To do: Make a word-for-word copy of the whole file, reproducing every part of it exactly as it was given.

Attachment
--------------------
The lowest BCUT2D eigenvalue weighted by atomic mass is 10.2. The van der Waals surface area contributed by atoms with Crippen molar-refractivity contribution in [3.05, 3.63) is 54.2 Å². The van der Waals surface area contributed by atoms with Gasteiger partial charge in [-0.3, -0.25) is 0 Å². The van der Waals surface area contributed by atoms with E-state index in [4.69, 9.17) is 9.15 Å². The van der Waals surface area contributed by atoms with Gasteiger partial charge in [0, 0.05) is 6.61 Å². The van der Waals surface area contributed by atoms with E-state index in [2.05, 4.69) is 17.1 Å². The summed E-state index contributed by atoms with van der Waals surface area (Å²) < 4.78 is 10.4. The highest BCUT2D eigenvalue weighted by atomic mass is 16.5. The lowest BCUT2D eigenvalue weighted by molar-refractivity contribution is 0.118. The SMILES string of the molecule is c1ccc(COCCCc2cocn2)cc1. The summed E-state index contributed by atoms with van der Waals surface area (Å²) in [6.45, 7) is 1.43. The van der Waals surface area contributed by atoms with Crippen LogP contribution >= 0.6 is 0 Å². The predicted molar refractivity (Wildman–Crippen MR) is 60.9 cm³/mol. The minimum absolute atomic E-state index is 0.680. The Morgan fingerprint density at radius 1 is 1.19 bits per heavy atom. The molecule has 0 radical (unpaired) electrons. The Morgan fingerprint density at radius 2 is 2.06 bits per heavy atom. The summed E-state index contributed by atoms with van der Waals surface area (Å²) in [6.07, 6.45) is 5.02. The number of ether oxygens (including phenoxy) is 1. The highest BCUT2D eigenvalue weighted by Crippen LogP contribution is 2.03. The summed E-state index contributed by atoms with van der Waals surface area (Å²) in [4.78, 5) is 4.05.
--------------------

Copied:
The lowest BCUT2D eigenvalue weighted by atomic mass is 10.2. The van der Waals surface area contributed by atoms with Crippen molar-refractivity contribution in [3.05, 3.63) is 54.2 Å². The van der Waals surface area contributed by atoms with Gasteiger partial charge in [-0.3, -0.25) is 0 Å². The van der Waals surface area contributed by atoms with E-state index in [4.69, 9.17) is 9.15 Å². The van der Waals surface area contributed by atoms with Gasteiger partial charge in [0, 0.05) is 6.61 Å². The van der Waals surface area contributed by atoms with E-state index in [2.05, 4.69) is 17.1 Å². The summed E-state index contributed by atoms with van der Waals surface area (Å²) < 4.78 is 10.4. The highest BCUT2D eigenvalue weighted by atomic mass is 16.5. The lowest BCUT2D eigenvalue weighted by molar-refractivity contribution is 0.118. The SMILES string of the molecule is c1ccc(COCCCc2cocn2)cc1. The summed E-state index contributed by atoms with van der Waals surface area (Å²) in [6.45, 7) is 1.43. The van der Waals surface area contributed by atoms with Crippen LogP contribution >= 0.6 is 0 Å². The predicted molar refractivity (Wildman–Crippen MR) is 60.9 cm³/mol. The minimum absolute atomic E-state index is 0.680. The Morgan fingerprint density at radius 1 is 1.19 bits per heavy atom. The molecule has 0 radical (unpaired) electrons. The Morgan fingerprint density at radius 2 is 2.06 bits per heavy atom. The summed E-state index contributed by atoms with van der Waals surface area (Å²) in [6.07, 6.45) is 5.02. The number of ether oxygens (including phenoxy) is 1. The highest BCUT2D eigenvalue weighted by Crippen LogP contribution is 2.03. The summed E-state index contributed by atoms with van der Waals surface area (Å²) in [4.78, 5) is 4.05.